Q: How do you square Boyle’s bad touchdown-to-interception differential (11-to-13) at Eastern Kentucky last season to the backup prospect we’ve seen in training camp? Who saw something in Boyle, and what was it, that made this team think he was a real NFL prospect despite the numbers?

A: I think that’s a great example of our organization as a whole, I really do. Joe Hueber is our area scout who targeted him initially and was the first one to see him and thought he had some ability. Tracked him through the fall and into the spring. Matt Malaspina, who’s our college (scouting) director now, went to the pro day and came away with rave reviews about what he saw from the physical gifts of the player. Then just what Mike and his staff have done from the developmental part of it has allowed him to maybe progress quicker than where he was. It’s been a nice fit so far, he’s done some good things. He’s got a long ways to go, but that’s a good example of how the whole thing comes together for scouting and personnel and coaching and everything.

Cornering the market

Q: In the offseason you put a lot of resources into cornerback with the free-agent signing of Tramon Williams, and then drafting Jaire Alexander and Josh Jackson with your first two draft picks. Do you think you’ve significantly upgraded that position?

A: I do. I like that room very much. I like the mixture of the experience we have in there with Tramon and (Davon) House, and the young players have really increased the competition and the energy. The communication back there has been excellent so far. We haven’t hit any adversity, we haven’t – it’s a long way to go right now. But I like that room.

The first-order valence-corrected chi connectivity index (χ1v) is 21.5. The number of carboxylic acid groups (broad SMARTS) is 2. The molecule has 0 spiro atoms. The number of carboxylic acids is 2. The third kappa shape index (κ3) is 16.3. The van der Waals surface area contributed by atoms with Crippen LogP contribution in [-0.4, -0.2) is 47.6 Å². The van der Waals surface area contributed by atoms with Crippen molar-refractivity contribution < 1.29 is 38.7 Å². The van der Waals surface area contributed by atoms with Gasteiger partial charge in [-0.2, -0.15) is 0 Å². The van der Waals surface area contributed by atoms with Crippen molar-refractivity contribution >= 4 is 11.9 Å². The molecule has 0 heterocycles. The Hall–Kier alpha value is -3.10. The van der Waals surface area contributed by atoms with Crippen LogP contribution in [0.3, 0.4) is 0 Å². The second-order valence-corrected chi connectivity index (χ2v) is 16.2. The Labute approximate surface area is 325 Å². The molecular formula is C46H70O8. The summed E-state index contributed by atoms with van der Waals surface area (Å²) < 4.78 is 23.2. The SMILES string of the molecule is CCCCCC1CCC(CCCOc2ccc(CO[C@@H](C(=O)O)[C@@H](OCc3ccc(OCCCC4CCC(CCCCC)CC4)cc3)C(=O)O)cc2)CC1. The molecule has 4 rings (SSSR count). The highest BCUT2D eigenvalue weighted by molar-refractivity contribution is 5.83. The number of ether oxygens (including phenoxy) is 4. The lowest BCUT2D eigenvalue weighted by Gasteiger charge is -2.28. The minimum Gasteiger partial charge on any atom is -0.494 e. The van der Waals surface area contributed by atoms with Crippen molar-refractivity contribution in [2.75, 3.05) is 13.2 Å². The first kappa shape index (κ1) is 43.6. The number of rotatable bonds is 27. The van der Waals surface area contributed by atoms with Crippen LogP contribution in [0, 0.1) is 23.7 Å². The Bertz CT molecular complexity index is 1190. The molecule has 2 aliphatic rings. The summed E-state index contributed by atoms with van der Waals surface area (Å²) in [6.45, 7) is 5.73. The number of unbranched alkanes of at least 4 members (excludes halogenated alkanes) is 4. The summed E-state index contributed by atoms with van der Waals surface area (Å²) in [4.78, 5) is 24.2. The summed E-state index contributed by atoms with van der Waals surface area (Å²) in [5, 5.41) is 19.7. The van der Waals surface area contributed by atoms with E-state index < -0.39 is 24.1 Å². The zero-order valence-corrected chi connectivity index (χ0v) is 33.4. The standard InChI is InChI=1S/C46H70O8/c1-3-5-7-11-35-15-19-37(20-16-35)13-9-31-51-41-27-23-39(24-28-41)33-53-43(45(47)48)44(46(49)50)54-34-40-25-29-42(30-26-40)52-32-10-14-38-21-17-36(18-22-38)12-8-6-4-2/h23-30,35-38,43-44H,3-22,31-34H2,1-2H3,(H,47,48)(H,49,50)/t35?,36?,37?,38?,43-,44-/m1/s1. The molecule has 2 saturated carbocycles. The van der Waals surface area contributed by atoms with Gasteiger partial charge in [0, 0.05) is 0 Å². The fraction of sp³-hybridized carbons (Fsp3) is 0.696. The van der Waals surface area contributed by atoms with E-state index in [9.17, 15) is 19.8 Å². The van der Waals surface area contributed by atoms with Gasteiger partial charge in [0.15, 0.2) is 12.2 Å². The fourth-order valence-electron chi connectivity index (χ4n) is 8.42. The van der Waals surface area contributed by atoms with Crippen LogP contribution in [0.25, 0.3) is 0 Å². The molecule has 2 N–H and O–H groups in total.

Q: You must have some concern with Kevin King’s shoulders – he came in with a shoulder injury as a rookie last year, missed seven games and had surgery that landed him on IR, then this year in camp has missed time with an injury to his other shoulder. Do you have good reason that his shoulders won’t be a chronic issue, and how much did the franchise know about them when it drafted King with the first pick of the second round last year?

A: It’s unfortunate that Kevin has had the shoulder injury, but we’ve had pretty good luck with shoulders here in the past as far as guys being able to come back and have lengthy careers afterwards. He certainly had the one issue in college coming into the NFL, that kind of got him quick last year. It was unfortunate to see him go down in training camp (this year). But it looks like he’s going to be fine. He’s coming back. Injuries are always a concern, but long term I don’t see that as a concern.